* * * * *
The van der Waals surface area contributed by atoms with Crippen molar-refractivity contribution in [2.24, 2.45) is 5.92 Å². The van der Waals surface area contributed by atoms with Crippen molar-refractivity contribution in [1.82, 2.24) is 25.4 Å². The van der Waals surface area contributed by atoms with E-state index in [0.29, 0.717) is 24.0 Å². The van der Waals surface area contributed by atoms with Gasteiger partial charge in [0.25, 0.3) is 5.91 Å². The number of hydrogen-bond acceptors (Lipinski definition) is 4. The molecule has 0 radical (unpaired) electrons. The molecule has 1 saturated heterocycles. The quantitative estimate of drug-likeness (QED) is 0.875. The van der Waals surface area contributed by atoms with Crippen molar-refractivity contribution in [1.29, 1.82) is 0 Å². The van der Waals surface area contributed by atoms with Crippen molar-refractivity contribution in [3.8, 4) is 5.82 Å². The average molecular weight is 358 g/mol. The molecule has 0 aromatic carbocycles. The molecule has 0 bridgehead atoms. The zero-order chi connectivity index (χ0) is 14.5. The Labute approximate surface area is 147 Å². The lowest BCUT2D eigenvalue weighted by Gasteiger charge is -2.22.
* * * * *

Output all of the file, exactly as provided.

The van der Waals surface area contributed by atoms with Crippen molar-refractivity contribution in [2.24, 2.45) is 5.92 Å². The van der Waals surface area contributed by atoms with Crippen molar-refractivity contribution in [1.82, 2.24) is 25.4 Å². The van der Waals surface area contributed by atoms with E-state index in [0.29, 0.717) is 24.0 Å². The van der Waals surface area contributed by atoms with Gasteiger partial charge in [0.25, 0.3) is 5.91 Å². The number of hydrogen-bond acceptors (Lipinski definition) is 4. The molecule has 0 radical (unpaired) electrons. The molecule has 1 saturated heterocycles. The quantitative estimate of drug-likeness (QED) is 0.875. The van der Waals surface area contributed by atoms with Crippen molar-refractivity contribution in [1.29, 1.82) is 0 Å². The van der Waals surface area contributed by atoms with Crippen molar-refractivity contribution in [3.8, 4) is 5.82 Å². The average molecular weight is 358 g/mol. The molecule has 0 aromatic carbocycles. The molecule has 0 bridgehead atoms. The zero-order chi connectivity index (χ0) is 14.5. The Labute approximate surface area is 147 Å². The lowest BCUT2D eigenvalue weighted by Gasteiger charge is -2.22.